- During pregnancy, you provide your baby with all of the nutrition he or she requires. As a result, you may require more during pregnancy than you did before.
- Taking prenatal vitamins and following a nutritious diet throughout pregnancy will help you get all of the nutrients you and your baby require.
- Ensure that your prenatal vitamin contains folic acid, iron, and calcium. The majority of them contain just the correct amount of each of them.
- Consult your doctor to ensure that you are getting adequate vitamin D, DHA, and iodine each day.
- Don’t take any supplements without first getting permission from your doctor.
What are prenatal vitamins?
Prenatal vitamins are multivitamins for pregnant or trying-to-get-pregnant women. They have more of some nutrients that you need during pregnancy than a standard multivitamin. You can get a prenatal vitamin through your doctor, or you can buy them over the counter without a prescription. During pregnancy, take a prenatal vitamin every day. If you want to become pregnant, start taking prenatal vitamins as soon as possible.
Vitamins, minerals, and other nutrients in meals help your body stay strong and healthy. Your growing baby obtains all of the nutrition it needs from you during pregnancy. As a result, you may require more during pregnancy than you did previously. If you’re expecting multiples (twins, triplets, or more), you may require more nutrients than if you’re expecting a single child. Your prenatal vitamin will provide you with the nutrients you require in your pregnancy.
If you’re a vegetarian, have food allergies, or can’t consume specific foods, your doctor may recommend a supplement to help you obtain more of the nutrients you need. A supplement is a substance that you take to compensate for nutrients you don’t get enough of from your diet. Your doctor may suggest that you take a vitamin supplement to help you receive more vitamin D, iron, or calcium, for example.
Which nutrients are most important during pregnancy?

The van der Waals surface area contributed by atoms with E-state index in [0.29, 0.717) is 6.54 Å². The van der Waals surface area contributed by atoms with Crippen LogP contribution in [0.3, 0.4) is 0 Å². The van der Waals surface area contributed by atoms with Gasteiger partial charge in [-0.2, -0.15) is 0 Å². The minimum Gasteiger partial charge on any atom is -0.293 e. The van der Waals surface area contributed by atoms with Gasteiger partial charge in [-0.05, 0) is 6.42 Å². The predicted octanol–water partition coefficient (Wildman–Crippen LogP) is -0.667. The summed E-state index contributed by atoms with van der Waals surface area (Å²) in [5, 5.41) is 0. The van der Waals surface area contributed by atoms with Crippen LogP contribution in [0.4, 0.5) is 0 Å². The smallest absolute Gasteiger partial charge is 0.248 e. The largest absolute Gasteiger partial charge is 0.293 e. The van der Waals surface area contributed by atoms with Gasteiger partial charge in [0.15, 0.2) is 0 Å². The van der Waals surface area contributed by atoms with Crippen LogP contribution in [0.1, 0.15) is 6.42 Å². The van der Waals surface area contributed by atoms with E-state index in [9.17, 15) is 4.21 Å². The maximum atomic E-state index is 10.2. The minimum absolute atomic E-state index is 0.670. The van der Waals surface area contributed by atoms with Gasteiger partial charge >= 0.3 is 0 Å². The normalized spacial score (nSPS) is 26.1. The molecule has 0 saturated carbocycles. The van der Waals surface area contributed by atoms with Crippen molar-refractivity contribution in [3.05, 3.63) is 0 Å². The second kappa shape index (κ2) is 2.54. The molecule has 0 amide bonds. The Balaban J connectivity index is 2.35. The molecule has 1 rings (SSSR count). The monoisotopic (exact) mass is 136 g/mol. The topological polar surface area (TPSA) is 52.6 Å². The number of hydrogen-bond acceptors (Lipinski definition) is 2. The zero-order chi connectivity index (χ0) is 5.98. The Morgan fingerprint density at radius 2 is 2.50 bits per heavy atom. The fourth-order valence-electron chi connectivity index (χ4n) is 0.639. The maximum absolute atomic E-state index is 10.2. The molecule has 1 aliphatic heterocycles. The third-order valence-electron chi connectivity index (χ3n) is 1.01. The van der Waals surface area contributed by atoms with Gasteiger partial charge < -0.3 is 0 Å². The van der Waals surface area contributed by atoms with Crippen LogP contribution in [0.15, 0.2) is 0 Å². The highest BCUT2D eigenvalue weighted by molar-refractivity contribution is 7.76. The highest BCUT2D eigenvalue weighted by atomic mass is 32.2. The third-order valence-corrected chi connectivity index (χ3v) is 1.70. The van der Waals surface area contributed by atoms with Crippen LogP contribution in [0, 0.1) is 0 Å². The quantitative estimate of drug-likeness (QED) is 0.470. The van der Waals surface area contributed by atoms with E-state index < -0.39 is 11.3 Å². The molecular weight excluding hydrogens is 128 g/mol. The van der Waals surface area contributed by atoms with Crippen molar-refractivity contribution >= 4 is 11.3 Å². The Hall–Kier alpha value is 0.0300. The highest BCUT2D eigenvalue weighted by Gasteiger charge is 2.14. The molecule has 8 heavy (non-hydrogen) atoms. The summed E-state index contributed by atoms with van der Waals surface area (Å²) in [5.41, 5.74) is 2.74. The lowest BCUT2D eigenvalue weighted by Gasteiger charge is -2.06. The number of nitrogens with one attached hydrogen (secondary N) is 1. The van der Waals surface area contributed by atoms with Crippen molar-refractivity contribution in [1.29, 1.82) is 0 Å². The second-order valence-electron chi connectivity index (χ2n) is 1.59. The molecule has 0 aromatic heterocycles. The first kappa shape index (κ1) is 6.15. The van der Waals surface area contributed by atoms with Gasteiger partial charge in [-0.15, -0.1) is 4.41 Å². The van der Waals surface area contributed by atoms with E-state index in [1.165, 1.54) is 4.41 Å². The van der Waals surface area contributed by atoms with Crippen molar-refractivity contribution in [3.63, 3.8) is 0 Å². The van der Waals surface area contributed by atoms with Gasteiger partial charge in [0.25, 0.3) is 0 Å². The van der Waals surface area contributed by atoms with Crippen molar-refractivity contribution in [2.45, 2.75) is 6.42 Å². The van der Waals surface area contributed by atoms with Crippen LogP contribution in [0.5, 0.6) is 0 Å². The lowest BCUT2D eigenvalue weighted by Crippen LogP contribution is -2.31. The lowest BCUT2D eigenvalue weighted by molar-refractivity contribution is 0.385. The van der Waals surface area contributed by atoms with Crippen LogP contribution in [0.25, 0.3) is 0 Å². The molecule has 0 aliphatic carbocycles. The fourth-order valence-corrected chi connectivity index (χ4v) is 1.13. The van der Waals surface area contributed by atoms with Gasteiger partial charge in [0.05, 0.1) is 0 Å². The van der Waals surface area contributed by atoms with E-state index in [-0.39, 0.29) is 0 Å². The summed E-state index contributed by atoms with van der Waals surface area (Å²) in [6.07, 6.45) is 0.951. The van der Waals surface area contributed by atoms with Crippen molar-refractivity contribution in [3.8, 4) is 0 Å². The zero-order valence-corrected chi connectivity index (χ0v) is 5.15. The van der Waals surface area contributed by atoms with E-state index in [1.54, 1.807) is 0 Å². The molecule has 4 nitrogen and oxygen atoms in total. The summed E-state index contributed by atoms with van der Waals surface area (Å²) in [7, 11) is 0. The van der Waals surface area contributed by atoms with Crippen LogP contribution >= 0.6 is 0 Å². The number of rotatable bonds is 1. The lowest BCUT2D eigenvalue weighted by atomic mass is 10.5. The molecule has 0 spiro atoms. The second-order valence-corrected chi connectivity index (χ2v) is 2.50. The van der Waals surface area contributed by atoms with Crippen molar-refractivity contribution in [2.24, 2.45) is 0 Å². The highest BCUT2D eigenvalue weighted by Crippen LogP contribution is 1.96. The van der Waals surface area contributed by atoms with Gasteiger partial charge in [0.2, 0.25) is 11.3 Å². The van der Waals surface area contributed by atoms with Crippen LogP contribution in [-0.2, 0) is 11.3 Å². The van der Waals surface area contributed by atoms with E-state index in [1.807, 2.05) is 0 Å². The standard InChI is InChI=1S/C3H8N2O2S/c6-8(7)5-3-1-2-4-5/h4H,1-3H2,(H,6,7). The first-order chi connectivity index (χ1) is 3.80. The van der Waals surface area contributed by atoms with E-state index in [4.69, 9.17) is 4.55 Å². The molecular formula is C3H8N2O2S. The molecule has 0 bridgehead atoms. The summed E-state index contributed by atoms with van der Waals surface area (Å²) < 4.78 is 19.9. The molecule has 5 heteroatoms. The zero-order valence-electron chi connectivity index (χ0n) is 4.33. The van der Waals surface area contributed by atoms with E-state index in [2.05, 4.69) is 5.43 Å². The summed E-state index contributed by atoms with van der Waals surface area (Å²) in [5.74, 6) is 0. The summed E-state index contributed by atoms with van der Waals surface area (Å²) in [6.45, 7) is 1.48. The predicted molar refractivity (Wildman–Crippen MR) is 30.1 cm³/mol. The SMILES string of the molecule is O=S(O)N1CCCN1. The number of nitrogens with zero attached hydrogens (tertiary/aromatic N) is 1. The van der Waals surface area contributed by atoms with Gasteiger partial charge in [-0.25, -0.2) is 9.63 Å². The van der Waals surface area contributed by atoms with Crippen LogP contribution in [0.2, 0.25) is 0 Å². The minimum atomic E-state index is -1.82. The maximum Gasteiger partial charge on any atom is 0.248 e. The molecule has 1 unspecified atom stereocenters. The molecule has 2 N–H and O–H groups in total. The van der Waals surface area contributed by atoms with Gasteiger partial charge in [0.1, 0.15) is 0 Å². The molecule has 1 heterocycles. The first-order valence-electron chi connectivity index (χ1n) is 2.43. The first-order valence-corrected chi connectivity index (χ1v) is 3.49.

Although all vitamins and nutrients are vital, the following 6 are particularly essential for your baby’s growth and development during pregnancy:
- Folic acid
- Vitamin D
#1. Folic Acid
Folic acid is a vitamin B that is required for the healthy growth and development of all cells in your body. Taking folic acid during early pregnancy can help avoid neural tube abnormalities, which are birth malformations of the brain and spine (also called NTDs). Folic acid may help prevent heart problems and birth defects in your baby’s mouth, according to some studies (called cleft lip and palate).
- Take a vitamin supplement with 400 mcg of folic acid every day before becoming pregnant.
- Even if you’re not attempting to get pregnant, take a vitamin supplement containing 400 mcg of folic acid every day.
- Take a prenatal vitamin with 600 mcg of folic acid every day while pregnant.
To find out how much folic acid is in a product, look at the label.
If you’re at high risk of having a baby with an NTD, talk to your doctor about taking 4,000 mcg of folic acid every day to help prevent it. Take 4,000 mcg for at least 3 months before conception and during the first 12 weeks of pregnancy.
If any of the following apply to you, you’re at high risk:
- You’ve had a previous pregnancy with an NTD.
- You or your lover suffers from NTD.
- Your partner has a child that suffers from an NTD.
Don’t take a bunch of multivitamins or prenatal vitamins at the same time. Other nutrients can be consumed in excess, which can be damaging to your health. Your healthcare practitioner can assist you in determining the best and safest way to acquire the recommended quantity of folic acid.
Folic acid is also found in the diet. Folic acid is abundant in citrus fruits, green leafy vegetables, and beans. Some foods, such as cereals, bread, rice, and pasta, are fortified with folic acid.